Let's chance the Casbah
IDID eventually succeed in shaking off the last of my tormentors, that horde of would-be Arab guides that assailed me just as soon as I stepped off the gangway, but not before most of them had trailed behind me along the entire length of Tangier's beautiful palm-lined Avenue d'Espagne.
I think they would be with me yet if I had not stuck stoically to a stone-wall 'No!' Those guides of Tangier can take it.
But Alan was not that sort of a guide. He did not come looking for my custom, nor did I go seeking him. We met by accident one evening at a postcard stall near the Place des Nations. He had studied philosophy at Liverpool University, and seemed anxious that tourists visiting his country should not carry away any distorted impressions.
No, he told me, the Casbah was not really dangerous, and it was quite safe for a tourist to go there . . . if accompanied, anyway. Furthermore, he offered to take me.
Leaving the modern section of Tangier behind us, with its strange and bewildering juxtaposition of the old and the new, we set off for that walled, mysterious jumble of age-old houses and narrow streets dominated by the slender coloured minaret of the mosque.
At the Grand Socco, or market, we passed through a Moorish gateway set in the old chipped white walls, to find ourselves in thronged narrow streets. At once, we had stepped into the past, and the seeker of local colour could not ask for more. I did not think that even the numerous films I had seen about the Casbah had done it justice.
The breath of romance and adventure permeated those streets, incredible streets in most of which you could easily touch the houses on either side at the same time by extending your arms.
Here were stately Arabs in fez and flowing robe, the veiled women of a thousand fiction classics, majestic whiteclad sheiks accompanied by ladies of their harems. I should not have been at all surprised if I had suddenly encountered Charles Boyer, or if poor Peter Lorre had leered at me through some dim barred. window.
One of the things which all visitors to the Casbah must do is to drink mint tea, and in order that I should fulfil this obligation in the proper surroundings and attended by the correct ritual, Alan led me swiftly through interminable narrow streets until, jostled and breathless, we arrived at an establishment in the shadow of the mosque itself.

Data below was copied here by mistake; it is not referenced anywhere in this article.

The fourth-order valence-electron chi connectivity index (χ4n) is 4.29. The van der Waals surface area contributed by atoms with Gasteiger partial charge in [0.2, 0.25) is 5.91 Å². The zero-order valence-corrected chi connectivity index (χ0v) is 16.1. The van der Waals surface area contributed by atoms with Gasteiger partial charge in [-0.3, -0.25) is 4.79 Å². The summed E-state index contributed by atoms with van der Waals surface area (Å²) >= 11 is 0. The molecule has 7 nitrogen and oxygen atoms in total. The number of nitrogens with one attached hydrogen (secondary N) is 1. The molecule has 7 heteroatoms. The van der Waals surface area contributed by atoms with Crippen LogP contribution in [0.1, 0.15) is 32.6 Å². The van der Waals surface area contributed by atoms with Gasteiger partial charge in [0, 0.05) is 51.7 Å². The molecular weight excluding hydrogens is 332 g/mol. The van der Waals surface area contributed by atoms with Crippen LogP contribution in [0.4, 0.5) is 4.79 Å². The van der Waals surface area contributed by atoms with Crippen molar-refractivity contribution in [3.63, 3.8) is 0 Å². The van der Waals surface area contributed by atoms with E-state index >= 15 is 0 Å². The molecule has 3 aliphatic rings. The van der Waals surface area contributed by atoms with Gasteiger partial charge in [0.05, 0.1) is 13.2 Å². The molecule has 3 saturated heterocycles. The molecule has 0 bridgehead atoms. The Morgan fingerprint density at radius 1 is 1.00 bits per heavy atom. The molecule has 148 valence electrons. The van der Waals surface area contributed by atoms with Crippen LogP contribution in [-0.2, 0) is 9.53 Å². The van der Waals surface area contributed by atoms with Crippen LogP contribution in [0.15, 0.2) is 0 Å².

A smiling bartender served us the mint tea in tall glasses. It was hot, green-tinted, with a good supply of the large mint leaves in each glass, to which the barman now and then added a few extra for good measure.
When we were half-way through the sweet-tasting drink, he passed us a longstemmed pipe, which we had to smoke in turn as a token of our appreciation of his hospitality . . . hospitality which we were paying for, incidentally, in good dirhams.
All the time, on the platform beside us, the official musician, lured away from his newspaper, was tearing desperately through his repertoire, on flute, guitar and a quaint Moroccan drum.
Soon afterwards, we were out in the little tight streets again, pausing to admire the ornate coloured facade of the mosque, where no European is allowed, and where an incongruous note was struck for us by the sight of a Moslem in western clothes discarding patent leather shoes before he entered.
At a busy corner was a wizened snake charmer, and you had time only for a glance before being accosted by a street trader who thrust his tray of bracelets and leather wallets persistently towards you, or tried forlornly to sell you, for three or four pounds, a watch which would be doubtful value at thirty shillings.
Even though I was aware that both Charles Boyer and Peter Lorre had discovered it years ago, and that Bing Crosby and Bob Hope had found it too and poked fun at it in one of their illimitable "Road" comedies, I was capti vated by Tangier's Casbah, and was considerably heartened later when I learned that, in real life, American heiress Barbara Hutton actually maintains a home there.